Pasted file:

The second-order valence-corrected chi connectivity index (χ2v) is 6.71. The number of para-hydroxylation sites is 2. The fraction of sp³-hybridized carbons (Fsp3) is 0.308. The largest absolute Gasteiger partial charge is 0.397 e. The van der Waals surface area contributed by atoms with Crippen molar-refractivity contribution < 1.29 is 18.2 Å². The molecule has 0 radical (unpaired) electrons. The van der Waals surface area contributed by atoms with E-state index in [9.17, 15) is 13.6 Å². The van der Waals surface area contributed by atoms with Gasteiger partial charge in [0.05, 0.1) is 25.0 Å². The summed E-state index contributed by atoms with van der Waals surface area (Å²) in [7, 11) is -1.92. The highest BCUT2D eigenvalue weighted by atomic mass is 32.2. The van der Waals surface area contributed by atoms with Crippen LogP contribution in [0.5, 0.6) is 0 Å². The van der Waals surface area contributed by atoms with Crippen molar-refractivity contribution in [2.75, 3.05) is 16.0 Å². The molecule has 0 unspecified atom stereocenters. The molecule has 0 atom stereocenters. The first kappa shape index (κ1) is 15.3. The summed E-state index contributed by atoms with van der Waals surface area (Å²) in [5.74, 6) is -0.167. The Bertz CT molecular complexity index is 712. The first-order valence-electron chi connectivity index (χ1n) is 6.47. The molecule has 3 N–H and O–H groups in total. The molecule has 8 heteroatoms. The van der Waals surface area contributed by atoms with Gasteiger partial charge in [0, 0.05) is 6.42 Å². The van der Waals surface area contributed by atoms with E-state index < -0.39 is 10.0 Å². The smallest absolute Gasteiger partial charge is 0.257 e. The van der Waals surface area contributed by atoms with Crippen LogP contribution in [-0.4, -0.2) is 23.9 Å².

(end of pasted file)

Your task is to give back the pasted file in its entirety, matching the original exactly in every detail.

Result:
The second-order valence-corrected chi connectivity index (χ2v) is 6.71. The number of para-hydroxylation sites is 2. The fraction of sp³-hybridized carbons (Fsp3) is 0.308. The largest absolute Gasteiger partial charge is 0.397 e. The van der Waals surface area contributed by atoms with Crippen molar-refractivity contribution < 1.29 is 18.2 Å². The molecule has 0 radical (unpaired) electrons. The van der Waals surface area contributed by atoms with E-state index in [9.17, 15) is 13.6 Å². The van der Waals surface area contributed by atoms with Gasteiger partial charge in [0.05, 0.1) is 25.0 Å². The summed E-state index contributed by atoms with van der Waals surface area (Å²) in [7, 11) is -1.92. The highest BCUT2D eigenvalue weighted by atomic mass is 32.2. The van der Waals surface area contributed by atoms with Crippen LogP contribution in [0.5, 0.6) is 0 Å². The van der Waals surface area contributed by atoms with Crippen molar-refractivity contribution in [2.75, 3.05) is 16.0 Å². The molecule has 0 unspecified atom stereocenters. The molecule has 0 atom stereocenters. The first kappa shape index (κ1) is 15.3. The summed E-state index contributed by atoms with van der Waals surface area (Å²) in [5.74, 6) is -0.167. The Bertz CT molecular complexity index is 712. The first-order valence-electron chi connectivity index (χ1n) is 6.47. The molecule has 3 N–H and O–H groups in total. The molecule has 8 heteroatoms. The van der Waals surface area contributed by atoms with Gasteiger partial charge in [0, 0.05) is 6.42 Å². The van der Waals surface area contributed by atoms with E-state index < -0.39 is 10.0 Å². The smallest absolute Gasteiger partial charge is 0.257 e. The van der Waals surface area contributed by atoms with Crippen LogP contribution in [-0.4, -0.2) is 23.9 Å².